Happy Independence Day, friends. And Google, too.

I hope all of you in the States have a meaningful American Independence Day, and that those from other lands have a safe and warm day even if it’s just a Wednesday where you are.

For those who can stand poetry, I’ve put a piece I wrote called “Independence Journey” at the end here. In the meantime, I can’t help being somewhat amused at Google. Let me explain.

Google is a far-left enterprise, as many have noted (including me in these posts). The last donation tracking I saw of the organization had 98% of their political contributions going to Democrats. (When I read this, I thought for a moment of Google turning its search algorithms to the task of finding the lonely conservatives in their organization and expelling them — but then I realized that the balance were more likely Green Party and Communist Party USA donations.)

The company had a long-standing antipathy toward the US military, and their view of foreign policy is, of course, with a rather globalist slant. This mindset considers the US a “totalitarian” government (espeically under Bush, but this is still their thinking even with Obama). At the same time, they tend to look more favorably on real totalitarians. Google actually got some flack from more moderate leftists when it was revealed that they were cooperating with Communist China to put Chinese political dissidents in jail (which in China, means torture and often execution). This is the sort of thing that makes a mockery of Google’s “do no evil” credo.

The same mindset was reflected for most of a decade in Google’s holiday logos. While they were willing to show Canada’s and the UK’s celebrations of Remembrance Day, the counterpart Memorial Day in the US was unmentioned. No commemorating logo, despite Google’s being willing to celebrate almost anything with a custom Google logo. During this time, they had logos up for Andy Warhol’s birthday, for holidays in Iran and China and Russia — but nothing that celebrated the contributions of the despised US military. I wrote about this a few years ago, as did others — and Google ulatimately changed their policy, finally putting up commemorations of Veteran’s Day and Memorial Day.

Today they have a new logo for US Independence Day. It’s an interesting design; I’ll come back to it in a moment. But the US Independence Day used to be visible in the local versions of Google around the world (except, of course, for the UK). Now I see that Google in Canada, Mexico, Japan and other places don’t mention it at all. (We get a number of their celebrations.) For example, here was Google Brasil’s celebration of US Independence Day in 2005:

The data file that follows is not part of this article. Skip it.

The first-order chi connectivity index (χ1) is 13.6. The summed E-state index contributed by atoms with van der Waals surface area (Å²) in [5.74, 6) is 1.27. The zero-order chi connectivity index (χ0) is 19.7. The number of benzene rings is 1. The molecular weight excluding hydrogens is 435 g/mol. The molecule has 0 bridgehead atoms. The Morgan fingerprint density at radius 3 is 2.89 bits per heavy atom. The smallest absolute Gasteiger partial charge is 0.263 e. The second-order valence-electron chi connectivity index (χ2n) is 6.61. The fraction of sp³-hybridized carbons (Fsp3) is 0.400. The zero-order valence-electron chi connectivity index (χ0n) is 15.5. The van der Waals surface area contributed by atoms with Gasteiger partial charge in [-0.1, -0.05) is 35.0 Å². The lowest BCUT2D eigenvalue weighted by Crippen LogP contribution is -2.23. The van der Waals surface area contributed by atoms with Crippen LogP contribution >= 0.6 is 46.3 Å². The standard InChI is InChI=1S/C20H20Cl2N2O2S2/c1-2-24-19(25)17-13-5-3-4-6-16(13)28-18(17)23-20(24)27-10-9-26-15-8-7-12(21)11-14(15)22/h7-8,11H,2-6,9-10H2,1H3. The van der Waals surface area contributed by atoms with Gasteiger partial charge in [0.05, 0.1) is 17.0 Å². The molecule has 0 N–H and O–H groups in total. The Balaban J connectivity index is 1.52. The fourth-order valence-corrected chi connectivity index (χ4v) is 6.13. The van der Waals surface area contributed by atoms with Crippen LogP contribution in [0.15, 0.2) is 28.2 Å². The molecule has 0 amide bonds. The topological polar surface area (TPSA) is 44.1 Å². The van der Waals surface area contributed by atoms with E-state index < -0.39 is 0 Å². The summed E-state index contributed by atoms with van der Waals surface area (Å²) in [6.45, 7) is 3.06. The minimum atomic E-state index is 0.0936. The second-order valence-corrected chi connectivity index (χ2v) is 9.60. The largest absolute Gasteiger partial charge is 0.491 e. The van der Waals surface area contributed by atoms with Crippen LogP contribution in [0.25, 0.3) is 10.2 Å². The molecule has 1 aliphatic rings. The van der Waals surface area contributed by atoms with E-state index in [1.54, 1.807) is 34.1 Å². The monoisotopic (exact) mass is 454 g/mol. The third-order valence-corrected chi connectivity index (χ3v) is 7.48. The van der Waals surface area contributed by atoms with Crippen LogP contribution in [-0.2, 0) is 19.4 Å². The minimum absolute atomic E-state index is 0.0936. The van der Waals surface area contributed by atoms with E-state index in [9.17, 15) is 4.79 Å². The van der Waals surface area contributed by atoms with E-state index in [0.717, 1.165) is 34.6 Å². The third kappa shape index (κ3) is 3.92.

Today, it is merely generic:

But in the US, Google’s new logo for Independence Day is clever in a way that has a buried layer. It’s here:

It looks patriotic. The song “This Land Is Your Land” is well-known to Americans, at least the beginning of it, though the colors here are not the United States’ red, white and blue. Instead, they’ve used the Democrat blue, and off-white and a reddish maroon to carry the theme. And, of course, the song has a background that I am certain made Google artists smile: It was written by Woodie Guthrie, a pro-communist union activist songwriter, as an attack and response to “God Bless America.” The sanitized subset of the lyrics that Americans sing have a good, patriotic sound — but these don’t include Guthrie’s original complaints about welfare (not enough) or this verse against private property rights:

There was a big high wall there that tried to stop me;
Sign was painted, it said private property;
But on the back side it didn’t say nothing;
This land was made for you and me.

This anti-private-property verse, of course, was included in the version sung for Barack Obama at his inauguration.